The Knesset currently has little say in approving the High Court’s new appointees. Currently, Israel’s nine-member Judicial Selection Committee is split between four politicians and five professional representatives — three judges and two members of the Israel Bar Association. A new justice must be approved by at least seven out of nine of the appointments committee’s members. Two members of the committee can reject a candidate. Typically the three High Court justices vote for someone who is an individual who would fit in with their group. The justices can effectively blackball any candidate who doesn’t match up.

“The [government’s] amended proposal would give a governing coalition full control over the first two appointments to the Supreme Court which open up during its tenure but require the support of one opposition member for a third appointment, and the support of both an opposition member and a judicial representative for a fourth. The proposal would also change the Supreme Court presidency appointment process, to allow the coalition to appoint the chief justice, further boosting its control over the appointment of justices to the High Court and potentially giving it full control over appointments to lower courts.” (

The leaders of the opposition parties, especially Yair Lapid and Benny Gantz, have loudly opposed ANY change and have declined to negotiate with the ruling coalition. (They were in favor of alterations to the Court until the current government raised them.) Worse, they and the media have influenced great numbers of people to demonstrate against ANY change to the existing setup, nixing negotiations while vehemently discrediting Israel’s democratic processes and Israeli society in general, causing economic panic and more.

Change to the High Court is not unprecedented. The original High Court framework had hardly changed since Israel’s independence until the 1990s. Its transformation began in the decade when Justice Aharon Barak joined the Supreme Court, becoming its president in 1995. Until then, Israel appropriately had an independent judiciary that served as a check on government power while avoiding judging the substance of administrative actions, intervening only when a government agency exceeded its legal authority. 

But by 2005, Aharon Barak had created an entirely new world of jurisprudence for Israel that empowered a judicial-bureaucratic complex to veto government policies based on the justices’ progressive worldview. Barak’s changes to the court’s selection of justices and much more were made the law after a few minuscule votes in the Knesset of less than 40 Knesset members (far from a majority of 61) approving the changes. No one at the time realized the judicial earthquake that Barak had initiated.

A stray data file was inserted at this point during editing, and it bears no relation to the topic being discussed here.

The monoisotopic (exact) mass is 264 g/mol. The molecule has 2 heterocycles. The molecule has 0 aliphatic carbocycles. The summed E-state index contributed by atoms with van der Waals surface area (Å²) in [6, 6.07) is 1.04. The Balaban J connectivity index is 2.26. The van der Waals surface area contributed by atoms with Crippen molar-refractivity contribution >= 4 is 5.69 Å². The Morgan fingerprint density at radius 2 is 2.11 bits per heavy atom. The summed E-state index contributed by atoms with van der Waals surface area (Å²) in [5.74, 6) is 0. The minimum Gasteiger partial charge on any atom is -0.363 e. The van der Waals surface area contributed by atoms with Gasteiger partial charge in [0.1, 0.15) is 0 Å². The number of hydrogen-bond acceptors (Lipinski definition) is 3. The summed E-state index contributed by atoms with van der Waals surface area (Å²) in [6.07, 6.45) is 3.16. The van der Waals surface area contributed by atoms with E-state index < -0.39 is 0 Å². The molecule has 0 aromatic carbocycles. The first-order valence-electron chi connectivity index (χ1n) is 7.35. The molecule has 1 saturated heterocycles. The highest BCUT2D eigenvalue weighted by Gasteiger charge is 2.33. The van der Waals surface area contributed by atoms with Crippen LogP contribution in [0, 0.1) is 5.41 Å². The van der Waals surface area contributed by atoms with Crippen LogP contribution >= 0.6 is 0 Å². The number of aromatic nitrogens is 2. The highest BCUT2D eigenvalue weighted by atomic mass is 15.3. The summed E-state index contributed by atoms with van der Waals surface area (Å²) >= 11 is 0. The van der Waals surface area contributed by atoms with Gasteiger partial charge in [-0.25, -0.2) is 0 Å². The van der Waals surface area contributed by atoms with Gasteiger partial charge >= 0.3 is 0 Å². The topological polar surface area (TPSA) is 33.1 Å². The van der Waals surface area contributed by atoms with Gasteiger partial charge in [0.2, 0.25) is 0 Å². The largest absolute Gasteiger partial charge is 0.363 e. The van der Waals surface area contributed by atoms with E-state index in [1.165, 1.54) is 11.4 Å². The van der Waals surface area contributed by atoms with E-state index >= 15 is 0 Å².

The ongoing refusal of the opposition to negotiate is not how representative, democratic governments expect to work. Members of Knesset propose legislation, which is then subject to three hearings and votes before a law is passed. Contentious bills are thus subjected to rigorous examination and debate before being accepted or rejected. Often there are changes made before the third and final vote. But not this time, because the opposition is “sitting it out.”

The current debacle is like a championship game where only one team shows up. Of course that team expected to be contested on the field. In this case, the opposition parties are contesting the proposed legislation outside of the Knesset and on the streets. But, much worse, the leaders of the opposition have made this into a life or death struggle, supposedly (but not factually) for Israel’s democratic system of government. Their strident comments are broadcast throughout Israel and around the world, inviting other governments to weigh in on Israel’s internal affairs. The Biden administration in particular has become a most significant opponent of Supreme Court alterations, putting its considerable weight against Prime Minister Netanyahu’s government.